jmp .endp1      ;jump to print

    not rax     ;take negation to make positive
    inc rax     ;increment to restore magnitude

    mov byte[rsi], 45   ;add the - sign to print string
    inc rsi         ;increment pointer

        cmp rax, 0  ;see if we are out of integers to convert
        je .converts    ;if so create string with chars
        inc rcx     ;increment counter

        div r10     ;divide by 10 placeing remainder in rdx and quotient in rax
        add rdx, 48 ;convert remainder to its char value

        mov r8,  rdx    ;move to r8
        push r8     ;push onto the stack
        mov rdx, 0  ;set rdx to 0

    jmp .convert    ;loop
        cmp rcx, 0  ;see if we are out of characters to concat
        je .endp1   ;if so go to print
        dec rcx     ;decrement counter

        pop rbx         ;pop a char
        mov byte[rsi], bl   ;concat char to string
        inc rsi         ;adjust string pointer to next empty slot

    jmp .converts   ;loop

    mov rax, 4  ;system call code for print_string
    mov rbx, 1  ;print to std_out
    mov rcx, sint   ;address of string to print
    mov rdx, 20 ;number of chars to print
    int 0x80    ;system call

    pop rsi     ;restore saved values
    pop rdi
    pop rbx

I also included my print procedure to make it easier to test the read procedure should you decide to run it.


I've read through your code a few times, and nothing's standing out to me yet. One technique that tends to help me is to take the code off-screen, get a pen and paper, then make a flowchart of what the code has to do, then write bits of the code over again. This tends to eliminate silly human errors that were made the first time around.
In the mean time, I'll read your code more closely.

I could not find anything wrong with it but I have pretty limited knowledge of x86, I started studyning it about 12 hours before I posted this. Ill make another try at rewriting it later though thanks for the help.

Another reason bugs can arise is that code gets a bit untidy and hard to follow. For your benifit, I'd suggest looking up about the rep, lodsb, stosb and loop instructions. You'll probably find these quite useful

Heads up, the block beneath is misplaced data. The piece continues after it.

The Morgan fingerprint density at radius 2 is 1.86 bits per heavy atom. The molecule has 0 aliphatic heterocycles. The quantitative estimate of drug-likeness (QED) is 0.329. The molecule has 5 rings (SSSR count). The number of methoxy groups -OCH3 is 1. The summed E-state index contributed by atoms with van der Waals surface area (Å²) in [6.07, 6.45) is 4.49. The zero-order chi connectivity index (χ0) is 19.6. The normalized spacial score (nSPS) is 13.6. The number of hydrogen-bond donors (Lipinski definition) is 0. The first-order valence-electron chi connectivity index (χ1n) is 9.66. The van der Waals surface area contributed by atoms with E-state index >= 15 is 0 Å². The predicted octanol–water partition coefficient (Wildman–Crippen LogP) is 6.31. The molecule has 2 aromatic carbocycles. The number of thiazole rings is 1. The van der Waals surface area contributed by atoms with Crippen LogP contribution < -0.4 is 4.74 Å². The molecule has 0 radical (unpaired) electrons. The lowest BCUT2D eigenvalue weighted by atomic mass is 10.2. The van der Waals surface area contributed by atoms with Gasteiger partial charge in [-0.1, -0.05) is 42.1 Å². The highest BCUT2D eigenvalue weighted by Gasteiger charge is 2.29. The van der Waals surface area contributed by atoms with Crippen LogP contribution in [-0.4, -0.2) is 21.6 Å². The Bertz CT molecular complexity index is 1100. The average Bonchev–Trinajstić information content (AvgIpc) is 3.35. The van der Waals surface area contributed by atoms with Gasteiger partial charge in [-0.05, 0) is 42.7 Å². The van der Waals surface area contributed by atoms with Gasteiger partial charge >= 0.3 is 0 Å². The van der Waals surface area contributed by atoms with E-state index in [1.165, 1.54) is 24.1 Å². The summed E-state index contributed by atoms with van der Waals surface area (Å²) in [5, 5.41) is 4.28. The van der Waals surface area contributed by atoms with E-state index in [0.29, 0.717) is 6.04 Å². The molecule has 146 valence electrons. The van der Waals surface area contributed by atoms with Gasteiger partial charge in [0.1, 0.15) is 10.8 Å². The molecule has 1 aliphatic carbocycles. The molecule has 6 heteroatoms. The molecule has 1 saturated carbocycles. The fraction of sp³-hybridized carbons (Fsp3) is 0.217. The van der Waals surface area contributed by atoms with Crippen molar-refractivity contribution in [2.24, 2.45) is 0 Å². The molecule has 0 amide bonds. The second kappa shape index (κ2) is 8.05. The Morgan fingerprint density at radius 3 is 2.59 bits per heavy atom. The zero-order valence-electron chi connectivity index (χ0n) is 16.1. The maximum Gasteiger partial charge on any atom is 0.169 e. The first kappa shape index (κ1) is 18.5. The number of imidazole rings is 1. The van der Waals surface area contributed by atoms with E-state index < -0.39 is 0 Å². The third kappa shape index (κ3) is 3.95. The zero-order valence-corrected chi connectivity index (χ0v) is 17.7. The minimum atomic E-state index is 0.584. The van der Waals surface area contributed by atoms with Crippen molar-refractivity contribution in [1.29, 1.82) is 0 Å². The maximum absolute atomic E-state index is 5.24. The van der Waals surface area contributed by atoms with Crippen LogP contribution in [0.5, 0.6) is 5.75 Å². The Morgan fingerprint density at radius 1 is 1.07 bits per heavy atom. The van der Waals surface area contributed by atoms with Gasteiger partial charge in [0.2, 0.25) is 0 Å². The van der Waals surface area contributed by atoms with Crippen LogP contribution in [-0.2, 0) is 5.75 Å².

Using rep and stosb in your purge functions can simplify and condense it down to:

    mov rdi, sint   ; destination index = string
    mov rcx, 21     ; we're going to repeat 21 times
    xor al, al      ; zero-out al
    rep stosb       ; Repeat stosb RCX (21) times

So the next thing I'd do is go through my code and try to condense it into as little as possible, so that when you're trying to debug, it's a lot easier.

I started studyning it about 12 hours before I posted this

Wow, that's quite good progress!

Are there any other opcodes/prefixes you find particularly useful?

Also id like to make sure i understand how these 4 work:
rep -simply repeate the following instruction rcx number of times.
lodsb, lodsw, lodsd -load byte/word/ect. at address rsi and increment rsi by 1,2,4 respectively?
stosb, stosw, stosd -store byte/word/ect/ at address rdi and increment rdi by 1,2,4 respectively?
loop -loop rcx number of by jumping to address specified after opcode?

Unfortunately due to time constraints I have to take a couple day break from asm and hope to continue this conversation when I get back.

Thanks for the help.

It depends on what you're doing as to which size (*sb, *sw, *sd, etc) you use.
And yes, those are all correct.